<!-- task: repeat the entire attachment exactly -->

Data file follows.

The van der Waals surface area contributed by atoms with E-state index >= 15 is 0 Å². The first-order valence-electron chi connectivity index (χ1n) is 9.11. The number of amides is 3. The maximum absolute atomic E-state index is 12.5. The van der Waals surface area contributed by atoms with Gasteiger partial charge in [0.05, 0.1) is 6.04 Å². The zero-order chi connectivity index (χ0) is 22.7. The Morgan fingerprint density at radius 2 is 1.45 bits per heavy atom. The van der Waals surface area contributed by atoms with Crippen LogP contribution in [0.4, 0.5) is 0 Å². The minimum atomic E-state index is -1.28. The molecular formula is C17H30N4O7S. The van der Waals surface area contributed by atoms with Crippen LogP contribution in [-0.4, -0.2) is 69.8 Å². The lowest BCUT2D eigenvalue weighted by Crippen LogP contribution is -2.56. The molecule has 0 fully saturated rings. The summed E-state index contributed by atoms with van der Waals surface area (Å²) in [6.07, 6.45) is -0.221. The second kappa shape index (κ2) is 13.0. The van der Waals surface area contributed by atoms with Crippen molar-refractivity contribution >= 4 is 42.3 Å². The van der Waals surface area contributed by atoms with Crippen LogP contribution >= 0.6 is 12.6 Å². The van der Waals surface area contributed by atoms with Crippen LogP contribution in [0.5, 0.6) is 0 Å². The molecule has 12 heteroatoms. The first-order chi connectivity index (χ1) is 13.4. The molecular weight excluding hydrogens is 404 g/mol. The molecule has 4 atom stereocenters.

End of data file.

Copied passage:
The van der Waals surface area contributed by atoms with E-state index >= 15 is 0 Å². The first-order valence-electron chi connectivity index (χ1n) is 9.11. The number of amides is 3. The maximum absolute atomic E-state index is 12.5. The van der Waals surface area contributed by atoms with Gasteiger partial charge in [0.05, 0.1) is 6.04 Å². The zero-order chi connectivity index (χ0) is 22.7. The Morgan fingerprint density at radius 2 is 1.45 bits per heavy atom. The van der Waals surface area contributed by atoms with Crippen LogP contribution in [0.4, 0.5) is 0 Å². The minimum atomic E-state index is -1.28. The molecular formula is C17H30N4O7S. The van der Waals surface area contributed by atoms with Crippen LogP contribution in [-0.4, -0.2) is 69.8 Å². The lowest BCUT2D eigenvalue weighted by Crippen LogP contribution is -2.56. The molecule has 0 fully saturated rings. The summed E-state index contributed by atoms with van der Waals surface area (Å²) in [6.07, 6.45) is -0.221. The second kappa shape index (κ2) is 13.0. The van der Waals surface area contributed by atoms with Crippen molar-refractivity contribution >= 4 is 42.3 Å². The van der Waals surface area contributed by atoms with Crippen LogP contribution >= 0.6 is 12.6 Å². The van der Waals surface area contributed by atoms with Crippen LogP contribution in [0.5, 0.6) is 0 Å². The molecule has 12 heteroatoms. The first-order chi connectivity index (χ1) is 13.4. The molecular weight excluding hydrogens is 404 g/mol. The molecule has 4 atom stereocenters.